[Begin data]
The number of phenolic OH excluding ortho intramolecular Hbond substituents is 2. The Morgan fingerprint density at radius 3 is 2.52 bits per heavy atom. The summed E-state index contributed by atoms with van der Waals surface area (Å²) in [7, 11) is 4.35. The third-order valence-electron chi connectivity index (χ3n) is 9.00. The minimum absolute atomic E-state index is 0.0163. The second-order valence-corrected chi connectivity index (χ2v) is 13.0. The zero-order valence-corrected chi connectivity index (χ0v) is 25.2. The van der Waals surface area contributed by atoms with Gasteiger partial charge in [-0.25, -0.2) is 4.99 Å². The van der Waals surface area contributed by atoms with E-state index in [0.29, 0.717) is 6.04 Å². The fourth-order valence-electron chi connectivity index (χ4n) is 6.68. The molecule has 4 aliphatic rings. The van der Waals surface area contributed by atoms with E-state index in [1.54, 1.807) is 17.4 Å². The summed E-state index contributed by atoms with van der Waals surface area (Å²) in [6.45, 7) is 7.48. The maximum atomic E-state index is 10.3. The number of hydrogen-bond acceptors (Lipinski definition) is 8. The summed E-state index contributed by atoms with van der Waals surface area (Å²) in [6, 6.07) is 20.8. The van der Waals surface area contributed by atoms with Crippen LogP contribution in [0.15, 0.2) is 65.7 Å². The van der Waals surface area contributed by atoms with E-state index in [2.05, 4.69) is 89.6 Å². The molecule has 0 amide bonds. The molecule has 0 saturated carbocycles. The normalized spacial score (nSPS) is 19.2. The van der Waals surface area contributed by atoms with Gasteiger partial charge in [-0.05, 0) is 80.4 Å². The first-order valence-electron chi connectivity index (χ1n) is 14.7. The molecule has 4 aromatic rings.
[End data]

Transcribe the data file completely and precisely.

The number of phenolic OH excluding ortho intramolecular Hbond substituents is 2. The Morgan fingerprint density at radius 3 is 2.52 bits per heavy atom. The summed E-state index contributed by atoms with van der Waals surface area (Å²) in [7, 11) is 4.35. The third-order valence-electron chi connectivity index (χ3n) is 9.00. The minimum absolute atomic E-state index is 0.0163. The second-order valence-corrected chi connectivity index (χ2v) is 13.0. The zero-order valence-corrected chi connectivity index (χ0v) is 25.2. The van der Waals surface area contributed by atoms with Gasteiger partial charge in [-0.25, -0.2) is 4.99 Å². The van der Waals surface area contributed by atoms with E-state index in [0.29, 0.717) is 6.04 Å². The fourth-order valence-electron chi connectivity index (χ4n) is 6.68. The molecule has 4 aliphatic rings. The van der Waals surface area contributed by atoms with E-state index in [1.54, 1.807) is 17.4 Å². The summed E-state index contributed by atoms with van der Waals surface area (Å²) in [6.45, 7) is 7.48. The maximum atomic E-state index is 10.3. The number of hydrogen-bond acceptors (Lipinski definition) is 8. The summed E-state index contributed by atoms with van der Waals surface area (Å²) in [6, 6.07) is 20.8. The van der Waals surface area contributed by atoms with Crippen LogP contribution in [0.15, 0.2) is 65.7 Å². The van der Waals surface area contributed by atoms with E-state index in [2.05, 4.69) is 89.6 Å². The molecule has 0 amide bonds. The molecule has 0 saturated carbocycles. The normalized spacial score (nSPS) is 19.2. The van der Waals surface area contributed by atoms with Gasteiger partial charge in [-0.05, 0) is 80.4 Å². The first-order valence-electron chi connectivity index (χ1n) is 14.7. The molecule has 4 aromatic rings.